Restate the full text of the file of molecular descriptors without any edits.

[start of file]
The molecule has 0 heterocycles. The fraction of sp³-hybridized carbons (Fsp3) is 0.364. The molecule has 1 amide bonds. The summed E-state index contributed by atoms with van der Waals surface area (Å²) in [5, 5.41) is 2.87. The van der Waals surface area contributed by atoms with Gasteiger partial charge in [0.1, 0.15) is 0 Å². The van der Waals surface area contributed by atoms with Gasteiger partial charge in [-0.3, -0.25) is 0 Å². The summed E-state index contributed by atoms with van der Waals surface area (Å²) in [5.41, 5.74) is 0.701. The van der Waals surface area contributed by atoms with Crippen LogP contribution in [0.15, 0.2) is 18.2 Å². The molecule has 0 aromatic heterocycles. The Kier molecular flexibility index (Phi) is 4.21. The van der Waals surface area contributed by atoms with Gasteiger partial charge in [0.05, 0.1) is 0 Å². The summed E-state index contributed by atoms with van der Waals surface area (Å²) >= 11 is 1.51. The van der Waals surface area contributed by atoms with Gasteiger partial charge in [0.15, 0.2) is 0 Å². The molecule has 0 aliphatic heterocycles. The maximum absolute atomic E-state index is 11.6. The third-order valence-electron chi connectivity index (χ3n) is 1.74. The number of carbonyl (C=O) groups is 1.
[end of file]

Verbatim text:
The molecule has 0 heterocycles. The fraction of sp³-hybridized carbons (Fsp3) is 0.364. The molecule has 1 amide bonds. The summed E-state index contributed by atoms with van der Waals surface area (Å²) in [5, 5.41) is 2.87. The van der Waals surface area contributed by atoms with Gasteiger partial charge in [0.1, 0.15) is 0 Å². The van der Waals surface area contributed by atoms with Gasteiger partial charge in [-0.3, -0.25) is 0 Å². The summed E-state index contributed by atoms with van der Waals surface area (Å²) in [5.41, 5.74) is 0.701. The van der Waals surface area contributed by atoms with Crippen LogP contribution in [0.15, 0.2) is 18.2 Å². The molecule has 0 aromatic heterocycles. The Kier molecular flexibility index (Phi) is 4.21. The van der Waals surface area contributed by atoms with Gasteiger partial charge in [0.05, 0.1) is 0 Å². The summed E-state index contributed by atoms with van der Waals surface area (Å²) >= 11 is 1.51. The van der Waals surface area contributed by atoms with Gasteiger partial charge in [0.15, 0.2) is 0 Å². The molecule has 0 aliphatic heterocycles. The maximum absolute atomic E-state index is 11.6. The third-order valence-electron chi connectivity index (χ3n) is 1.74. The number of carbonyl (C=O) groups is 1.